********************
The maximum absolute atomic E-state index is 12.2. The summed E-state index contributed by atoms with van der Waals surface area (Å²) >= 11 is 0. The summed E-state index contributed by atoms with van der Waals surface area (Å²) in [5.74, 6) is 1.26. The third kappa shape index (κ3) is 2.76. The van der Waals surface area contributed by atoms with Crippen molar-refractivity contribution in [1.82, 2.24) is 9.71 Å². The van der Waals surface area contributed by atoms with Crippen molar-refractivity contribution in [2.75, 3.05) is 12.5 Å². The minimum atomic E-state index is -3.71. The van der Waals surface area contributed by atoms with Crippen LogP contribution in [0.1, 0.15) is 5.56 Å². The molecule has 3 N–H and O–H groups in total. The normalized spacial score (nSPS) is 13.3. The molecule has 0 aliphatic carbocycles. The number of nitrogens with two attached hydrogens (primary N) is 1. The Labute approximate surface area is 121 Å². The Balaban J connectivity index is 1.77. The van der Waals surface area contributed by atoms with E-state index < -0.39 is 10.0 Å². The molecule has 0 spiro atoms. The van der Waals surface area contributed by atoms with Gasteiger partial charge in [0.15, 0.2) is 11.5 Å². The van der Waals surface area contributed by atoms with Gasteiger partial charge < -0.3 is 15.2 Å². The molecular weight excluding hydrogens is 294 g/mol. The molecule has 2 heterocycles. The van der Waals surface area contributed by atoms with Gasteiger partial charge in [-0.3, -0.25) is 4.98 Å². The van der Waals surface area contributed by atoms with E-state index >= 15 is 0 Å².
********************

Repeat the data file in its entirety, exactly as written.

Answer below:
The maximum absolute atomic E-state index is 12.2. The summed E-state index contributed by atoms with van der Waals surface area (Å²) >= 11 is 0. The summed E-state index contributed by atoms with van der Waals surface area (Å²) in [5.74, 6) is 1.26. The third kappa shape index (κ3) is 2.76. The van der Waals surface area contributed by atoms with Crippen molar-refractivity contribution in [1.82, 2.24) is 9.71 Å². The van der Waals surface area contributed by atoms with Crippen molar-refractivity contribution in [2.75, 3.05) is 12.5 Å². The minimum atomic E-state index is -3.71. The van der Waals surface area contributed by atoms with Crippen LogP contribution in [0.1, 0.15) is 5.56 Å². The molecule has 3 N–H and O–H groups in total. The normalized spacial score (nSPS) is 13.3. The molecule has 0 aliphatic carbocycles. The number of nitrogens with two attached hydrogens (primary N) is 1. The Labute approximate surface area is 121 Å². The Balaban J connectivity index is 1.77. The van der Waals surface area contributed by atoms with E-state index < -0.39 is 10.0 Å². The molecule has 0 spiro atoms. The van der Waals surface area contributed by atoms with Gasteiger partial charge in [0.15, 0.2) is 11.5 Å². The van der Waals surface area contributed by atoms with Gasteiger partial charge < -0.3 is 15.2 Å². The molecular weight excluding hydrogens is 294 g/mol. The molecule has 2 heterocycles. The van der Waals surface area contributed by atoms with Gasteiger partial charge in [-0.3, -0.25) is 4.98 Å². The van der Waals surface area contributed by atoms with E-state index >= 15 is 0 Å².